A new courthouse was constructed in 1874, and the businesses at the site being excavated this summer began to move. A major economic blow came in the 1870s when the Cairo & Fulton Railroad bypassed Washington and went through Hope. A depot was built, and Hope was incorporated on April 8, 1875.

Devastating fires struck Washington on July 3, 1875, and Jan. 21, 1883, furthering its demise as a center of business. As early as 1879, people were advocating that the Hempstead County seat be moved to Hope, though the change did not take place until 1939.

“Unethical behavior abounded on both sides, consisting of lies, cheating, mudslinging and election fraud,” writes Bryan McDade. “Finally, the Arkansas Supreme Court intervened and, in a ruling in May 1939, declared that Hope was the county seat.”

The Legislature appropriated $5,000 in 1929 to help restore the 1836 courthouse. The United Daughters of the Confederacy played a key role in pushing for those funds and supplementing them with private contributions.

In 1958, the Pioneer Washington Restoration Foundation was organized to raise money and plan the preservation of Washington’s historic homes and commercial properties. Annual tours of remodeled homes were part of the group’s efforts.

During the administration of Gov. Dale Bumpers, when the state parks system was in an expansion mode, the Pioneer Washington Restoration Foundation donated buildings and antiques to the state.

On July 1, 1973, Old Washington Historic State Park opened.

During my years in the Huckabee administration, I regularly was contacted by the noted Arkansas preservationist Parker Westbrook.

“It’s not Old Washington,” Parker would insist. “It’s just Washington.”

Parker got his wish in September 2006 when the state Parks, Recreation and Travel Commission voted to change the name to Historic Washington State Park.

I consider Washington to be among the most important historical and cultural assets in this part of the country. The 101 acres in the park contain 54 buildings, 30 of which are historically significant. Several of the buildings are open for tours.

When my mother was still living at Arkadelphia, we would attend the Jonquil Festival each March at Washington. The jonquils only bloom in late winter and early spring, but the trees are always there — the massive, gnarled trees.

The catalpas. The magnolias. The pecans. The black walnuts.

Trees that were planted in the 1800s for shade and nuts still survive. I can’t imagine that there’s a better collection of catalpa trees anywhere in the country. Just across the street from where the archeological work is taking place is an enormous magnolia that reportedly was planted in 1839. The road is blocked off to traffic at this point with the limbs of the old tree covering half the street.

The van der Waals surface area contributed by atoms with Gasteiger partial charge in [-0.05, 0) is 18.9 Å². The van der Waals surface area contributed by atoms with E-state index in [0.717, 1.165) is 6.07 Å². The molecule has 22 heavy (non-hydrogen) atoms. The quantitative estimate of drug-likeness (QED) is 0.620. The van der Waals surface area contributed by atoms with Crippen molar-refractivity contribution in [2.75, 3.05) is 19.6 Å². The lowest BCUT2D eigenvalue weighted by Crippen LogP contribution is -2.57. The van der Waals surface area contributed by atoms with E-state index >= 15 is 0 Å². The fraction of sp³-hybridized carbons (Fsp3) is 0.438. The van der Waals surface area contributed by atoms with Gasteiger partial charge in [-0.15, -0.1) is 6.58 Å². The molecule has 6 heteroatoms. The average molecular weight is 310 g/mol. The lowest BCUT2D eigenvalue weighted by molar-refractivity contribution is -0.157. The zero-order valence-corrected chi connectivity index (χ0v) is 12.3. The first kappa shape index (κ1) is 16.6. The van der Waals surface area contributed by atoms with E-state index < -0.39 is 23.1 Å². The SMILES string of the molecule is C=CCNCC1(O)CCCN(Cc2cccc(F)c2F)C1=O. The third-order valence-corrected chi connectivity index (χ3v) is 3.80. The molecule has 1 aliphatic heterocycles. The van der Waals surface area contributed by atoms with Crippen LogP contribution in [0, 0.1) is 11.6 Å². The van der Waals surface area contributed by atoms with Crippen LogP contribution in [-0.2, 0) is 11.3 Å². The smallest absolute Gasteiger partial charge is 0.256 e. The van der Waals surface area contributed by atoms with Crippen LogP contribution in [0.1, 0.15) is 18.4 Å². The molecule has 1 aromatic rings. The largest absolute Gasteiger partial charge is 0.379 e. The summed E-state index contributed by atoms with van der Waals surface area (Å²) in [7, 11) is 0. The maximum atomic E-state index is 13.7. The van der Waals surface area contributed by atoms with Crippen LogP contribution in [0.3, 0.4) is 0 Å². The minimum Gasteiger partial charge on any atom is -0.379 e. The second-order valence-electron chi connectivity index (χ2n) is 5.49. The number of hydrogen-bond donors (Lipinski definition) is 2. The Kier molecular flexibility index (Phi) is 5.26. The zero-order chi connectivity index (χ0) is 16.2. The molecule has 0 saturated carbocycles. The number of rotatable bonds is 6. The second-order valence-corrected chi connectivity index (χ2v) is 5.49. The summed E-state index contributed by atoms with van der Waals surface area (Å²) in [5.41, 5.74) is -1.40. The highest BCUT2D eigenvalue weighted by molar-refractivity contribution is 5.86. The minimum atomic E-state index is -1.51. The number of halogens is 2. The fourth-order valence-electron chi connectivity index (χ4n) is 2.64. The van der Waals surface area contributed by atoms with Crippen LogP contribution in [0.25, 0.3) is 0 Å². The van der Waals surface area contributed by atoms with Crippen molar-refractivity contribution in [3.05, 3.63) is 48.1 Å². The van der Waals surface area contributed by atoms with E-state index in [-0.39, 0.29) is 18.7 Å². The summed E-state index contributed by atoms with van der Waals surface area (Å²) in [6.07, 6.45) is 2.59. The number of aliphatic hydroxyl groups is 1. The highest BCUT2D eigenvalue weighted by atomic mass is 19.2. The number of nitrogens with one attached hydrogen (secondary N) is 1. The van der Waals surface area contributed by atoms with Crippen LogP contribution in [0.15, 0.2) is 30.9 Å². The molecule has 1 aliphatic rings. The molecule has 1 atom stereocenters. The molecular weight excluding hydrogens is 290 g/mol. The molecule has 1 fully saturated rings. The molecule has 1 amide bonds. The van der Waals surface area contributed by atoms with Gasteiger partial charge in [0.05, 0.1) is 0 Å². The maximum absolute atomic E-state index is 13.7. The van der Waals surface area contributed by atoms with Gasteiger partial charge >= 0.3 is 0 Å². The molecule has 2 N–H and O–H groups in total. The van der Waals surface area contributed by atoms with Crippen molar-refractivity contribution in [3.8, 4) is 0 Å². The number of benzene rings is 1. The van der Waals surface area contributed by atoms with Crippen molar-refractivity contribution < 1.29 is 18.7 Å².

In 1995, the state created what’s known as the Arkansas Famous and Historic Tree Program. There are several trees at Washington that made the list — a pecan tree associated with Abraham Block, the first permanent Jewish settler in the state in 1823; a catalpa associated with mail carrier John H. Smith; a black walnut on the grounds of the 1914 public school; and a loblolly pine on the grounds of the 1836 courthouse that was planted in 1976 from seeds taken on the Apollo 14 mission to the moon.

There are eight professional archeologists at work during what Paul and I refer to as the summer dig. The volunteers include everything from a firefighter to a hairdresser. Some of them have been participating in the 16-day summer program since the 1970s, spending the night in tents that are placed in a grove of trees next to the excavation site. They are building on the work done last summer, digging 10 centimeters at a time, bagging artifacts and keeping meticulous records.

Under a pavilion in an area known as the lab, 86-year-old Anna Parks helps bag items. She has participated in the summer excavation since 1976.

The volunteers are particularly anxious to show us the ornate label that came off a bottle of olive oil in the 1800s. American coins minted in 1806 and 1827 have been found. Spanish coins minted in the 1700s also have been discovered.

Jamie Brandon, an archeologist stationed on the campus of Southern Arkansas University at Magnolia, shows us around. We walk through the Pioneer Cemetery, where both black and white residents of Washington were buried beginning in the 1820s. Whites continued to be buried in the cemetery until the 1880s. Blacks continued to be buried there until the 1920s.

The Southwest Arkansas Regional Archives, which is in a former elementary school at Washington, has produced a book on the pioneer cemetery titled “Thou Wert Dear To Us” by Mary Kwas and Jami Lockhart of the Arkansas Archeological Survey.

The past envelops us as we walk through Washington. A country lunch of stuffed porked chops, squash and okra awaits at the state park’s Williams’ Tavern, bringing us back to the present.